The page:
Principal’s Blog: Making Sense of It

This week we have been thinking about events in Paris knowing that, like 9/11 for a previous generation, this will be one of the key events remembered from childhood. It has been difficult for our students to make sense of it all and of how they feel about it.

There is the obvious reaction of fear – could this happen in London, in Plymouth, in St Austell? Anger – who are these people who think they can commit atrocities in the countries that they live in themselves? Mistrust – what is radical Islam and is it the same as the Islam followed by our Muslim students here or by Muslims in Cornwall? We teach our students that there is specific teaching in the Koran against killing others, against turning against your own community. These are messages that are ignored and it is a continuous hurt to those who follow Islam that their religion has been stolen as a cloak for evil. This is not new; Christians in the past have conducted massacres and atrocities in the name of religion – as has every major world religion. People choose to hide their deeds and lack of humanity by pretending it is part of a greater cause. There is no cause that can be won by violence towards others.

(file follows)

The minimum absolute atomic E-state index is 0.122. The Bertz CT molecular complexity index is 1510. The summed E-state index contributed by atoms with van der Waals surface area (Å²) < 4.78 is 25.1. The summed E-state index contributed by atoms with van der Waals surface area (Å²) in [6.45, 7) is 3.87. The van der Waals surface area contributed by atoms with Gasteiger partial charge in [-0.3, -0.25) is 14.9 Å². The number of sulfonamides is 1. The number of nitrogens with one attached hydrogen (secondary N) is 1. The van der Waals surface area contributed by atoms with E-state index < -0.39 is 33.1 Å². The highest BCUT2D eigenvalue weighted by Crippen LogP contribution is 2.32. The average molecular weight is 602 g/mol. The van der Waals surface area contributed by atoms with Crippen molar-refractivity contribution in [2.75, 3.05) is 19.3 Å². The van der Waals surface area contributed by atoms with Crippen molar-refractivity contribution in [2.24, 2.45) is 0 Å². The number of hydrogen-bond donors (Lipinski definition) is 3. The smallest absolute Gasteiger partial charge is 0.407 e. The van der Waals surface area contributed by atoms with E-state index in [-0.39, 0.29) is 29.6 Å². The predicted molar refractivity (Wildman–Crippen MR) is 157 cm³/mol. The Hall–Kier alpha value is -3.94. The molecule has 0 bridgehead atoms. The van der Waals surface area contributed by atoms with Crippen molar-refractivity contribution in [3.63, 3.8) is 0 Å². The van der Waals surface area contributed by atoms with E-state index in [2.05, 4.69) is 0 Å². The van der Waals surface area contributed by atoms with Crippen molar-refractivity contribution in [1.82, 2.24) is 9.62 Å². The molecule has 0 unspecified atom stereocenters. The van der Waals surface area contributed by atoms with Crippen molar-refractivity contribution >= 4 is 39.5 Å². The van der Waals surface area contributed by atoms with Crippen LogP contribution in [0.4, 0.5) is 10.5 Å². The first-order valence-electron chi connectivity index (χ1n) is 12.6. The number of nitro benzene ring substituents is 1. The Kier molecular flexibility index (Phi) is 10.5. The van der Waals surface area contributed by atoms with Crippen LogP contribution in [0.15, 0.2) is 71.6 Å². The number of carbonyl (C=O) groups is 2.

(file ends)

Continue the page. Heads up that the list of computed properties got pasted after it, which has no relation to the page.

We certainly teach that violence has never solved anything, which love is stronger than hate, that people who work together are stronger than those who seek to destroy. The message from one Frenchman has gone around the world and it fits exactly with our message too.

There are some practical implications for us of the terror attacks in Paris; the question of whether we can take our students there in the summer of 2016. We hope that by then the present emergency will have finished and Paris and France are back to normal but the current advice is not to bring school trips to France.

We still want to go but we must make sure it is safe – whatever safe means in what feels like an increasingly dangerous world. We have grown up in an environment in which the threat of invasion or attack has not been prominent in the way it was in World War II or even the height of the Cold War in the 1960s. We had bombings from the IRA in the 1970s but since then – and especially in the rural areas of the UK such as Cornwall – it has always felt very safe. It is still safe here and the probability of being hurt in a terrorist attack in a brief visit to London or Paris is not high, even in the current situation. The perceived risk, what our imaginations provide, is much higher than the actual risk, so making a decision about how safe is France in July 2016 is not going to be easy. We will work with parents, the people on the ground in France, advice from Central Government and our own risk assessments before making any decisions. Read more about these decisions here.

But life goes on; children are highly resilient and we have students working hard in lessons, doing Duke of Edinburgh, playing sport and competing in events such as ShowJumping as they did last week, and as they will continue to do every week.

Penrice remains a bright, vibrant community. One that delivers hope, aspiration, tolerance for the beliefs of others and optimism that the next generation will do better than the last in creating a safe and just world.

David Parker, Principal